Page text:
Our next stop, Taverna La Bola, founded in 1870, is famous for its Madrid stew which is made with ham hock, pork fat, chick peas, chicken and pepperoni. The stew is slow cooked in ceramic pots. Debbie told us that the place is run by women and was one of the few enterprises run by women during the dictator Franco's rule.

We had steaming bowls of intensely meaty flavoured broth from the stew which was just what we needed when it was snowing outside.

Debbie told us her theory of why the Spaniards are a fairly slim race. They walk a lot according to her. Eat frequent meals and a very light dinner and apparently eat vegetable heavy meals at home. So it was not a life of only jamon and chorizo.

the stews bubble on the ceramic pots

the life giving broth with noodles


Debbie next to us to a very special place, Ka Despensa Carmen, a neighbourhood takeaway joint started by a lady called Carmen in the 1980s. People from the neighbourhood, including Debbie, often come and pick food from here when they are too bored to cook.

A bit like our Candies in Bandra.

Here we had deliciously juicy mixed meat (pork and beef) meat balls and piping hot flavoursome tuna empanadas. I thought that empanadas were Latin American dishes. Debbie told us that these stuffed puff pastries had gone to South America from Spain.

Carmen at work who knows her regular customers by their names

mixed meat meat balls

tuna empanadas

We then went to a meat shop which I had gone to last time as well. This time I got to know its story. This is a place called Cafe Bar Ferpal started by a couple of friends who were ham cutters in the late Franco years. They had apparently won many ham cutting competitions till they hung up their boots to let others compete.

A bit like our Lata Mangeshkar retiring from the Filmfare awards.

You can buy ham and cheese here and sandwiches too. I remembered K buying me jamon sandwiches here on our last trip.

Lauren picked up three types of Spanish ham and then gave us a lecture on the types of Spanish ham while we tasted them on the street outside the crowded shop.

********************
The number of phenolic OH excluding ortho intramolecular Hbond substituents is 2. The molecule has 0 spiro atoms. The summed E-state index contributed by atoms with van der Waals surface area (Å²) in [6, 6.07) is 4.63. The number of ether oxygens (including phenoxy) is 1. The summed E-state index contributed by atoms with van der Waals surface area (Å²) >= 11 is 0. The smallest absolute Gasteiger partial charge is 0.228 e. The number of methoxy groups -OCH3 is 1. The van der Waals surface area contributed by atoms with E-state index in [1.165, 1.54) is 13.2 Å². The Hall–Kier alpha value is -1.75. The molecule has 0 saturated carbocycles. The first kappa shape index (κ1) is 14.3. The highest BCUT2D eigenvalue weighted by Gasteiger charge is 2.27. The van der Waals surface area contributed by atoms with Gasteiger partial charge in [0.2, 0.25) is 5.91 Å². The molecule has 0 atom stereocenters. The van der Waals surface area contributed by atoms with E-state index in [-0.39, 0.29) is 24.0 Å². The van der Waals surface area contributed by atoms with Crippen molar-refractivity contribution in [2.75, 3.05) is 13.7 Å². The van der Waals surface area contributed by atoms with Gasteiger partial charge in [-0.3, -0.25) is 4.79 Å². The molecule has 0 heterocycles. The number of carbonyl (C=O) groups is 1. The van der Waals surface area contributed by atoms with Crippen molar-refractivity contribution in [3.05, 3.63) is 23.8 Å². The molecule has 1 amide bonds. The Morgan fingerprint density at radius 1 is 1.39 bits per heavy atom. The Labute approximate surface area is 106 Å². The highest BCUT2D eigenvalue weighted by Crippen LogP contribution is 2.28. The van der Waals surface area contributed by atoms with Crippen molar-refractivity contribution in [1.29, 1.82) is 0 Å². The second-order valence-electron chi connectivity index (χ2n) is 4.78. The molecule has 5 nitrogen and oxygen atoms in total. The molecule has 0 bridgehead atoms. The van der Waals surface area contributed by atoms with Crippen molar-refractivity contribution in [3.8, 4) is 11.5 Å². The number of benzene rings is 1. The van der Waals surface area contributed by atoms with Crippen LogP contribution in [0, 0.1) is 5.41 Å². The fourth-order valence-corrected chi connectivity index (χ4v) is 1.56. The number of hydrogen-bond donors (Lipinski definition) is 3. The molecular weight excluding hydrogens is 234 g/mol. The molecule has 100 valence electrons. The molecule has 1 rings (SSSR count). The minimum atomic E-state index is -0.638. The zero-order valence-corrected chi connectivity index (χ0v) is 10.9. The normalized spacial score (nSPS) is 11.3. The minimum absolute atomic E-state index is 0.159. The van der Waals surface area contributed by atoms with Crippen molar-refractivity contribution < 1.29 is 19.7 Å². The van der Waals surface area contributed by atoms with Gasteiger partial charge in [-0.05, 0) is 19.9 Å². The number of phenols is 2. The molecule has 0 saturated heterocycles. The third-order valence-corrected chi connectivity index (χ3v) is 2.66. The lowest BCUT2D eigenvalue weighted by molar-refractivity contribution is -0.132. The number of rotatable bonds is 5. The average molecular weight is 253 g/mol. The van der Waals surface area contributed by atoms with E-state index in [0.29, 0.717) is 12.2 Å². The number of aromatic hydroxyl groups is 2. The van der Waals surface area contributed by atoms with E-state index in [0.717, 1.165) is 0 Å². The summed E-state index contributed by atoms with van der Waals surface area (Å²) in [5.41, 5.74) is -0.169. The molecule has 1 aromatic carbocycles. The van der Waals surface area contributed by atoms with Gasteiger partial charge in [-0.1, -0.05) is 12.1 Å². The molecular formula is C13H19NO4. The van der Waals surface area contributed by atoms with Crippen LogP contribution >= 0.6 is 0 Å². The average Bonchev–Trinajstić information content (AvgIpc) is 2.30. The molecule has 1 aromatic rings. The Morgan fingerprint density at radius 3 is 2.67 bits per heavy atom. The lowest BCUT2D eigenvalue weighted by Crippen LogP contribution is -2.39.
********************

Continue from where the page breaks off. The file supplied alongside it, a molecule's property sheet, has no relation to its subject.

In a nutshell these are:

1. Serrano - everyday, made with grain fed pigs reared indoors
2. Recebo Iberian jamon - free range small pigs, grass fed
3. Jamon Iberico bellota - most special and premium, fed acorns for the last 3 months of their lives. The ham I keep returning to Spain for.




Debbie's jamon class

It was time for more award winning stuff. We went to a place called Bar Cerveritz. This is located outside Mercado san Miguel. Without Debbie's pointing this out we would never have gone there specially with San Miguel around.

Debbie introduced us to Carlos here who makes award winning Spanish tortillas (omelettes) where he adds onions to the traditional potato and egg mix. I tasted the tortilla which was creamy and delicious and light years ahead of what I'd been eating in the hotel breakfast.

We also tried some manchego cheese and thanks to Debbie got to know that is so called because it is a goat cheese made in Mancho in Northern Spain.

Carlos also poured out a Spanish cider for us.

the award winning tortillas

Carlos pour out cider

Missing K at Plaza Mayor

We then headed back to Plaza Mayor where I really missed K. We went to Plaza mayor quite a few times on our holiday together two years back. It seemed so empty without her this time.

There was more food to come. We went to a crowded shop called La Campana which K and I missed despite our many visits to Plaza Mayor last time. This is a sandwich place and we joined the crowds to have juicy, freshly fried calamari boccadillo (sandwiches in hot dog like buns).

calamari bocadillo



With that we went to our last stop, a sweet shop called Vicenz where we tasted a Spanish sweet called turron, a popular Christmas dessert, which I didn't fancy much to be honest.


turron

After our K and my trip to Madrid two years back and our suckling pig lunch then at Botin, apparently the oldest running restaurant in the world, our tapas stops at the La Latina street, the Mercador san Miguel visit and the San Ginnes churros and hot chocolates I thought that I knew a fair bit about the food of Madrid.

The eleven new places that Debbie took us to and the new dishes that I tried and the stories that I heard were a good argument for why one should go on a food walk!

Disclaimer: I was a guest of Madrid Food Tours on the walk.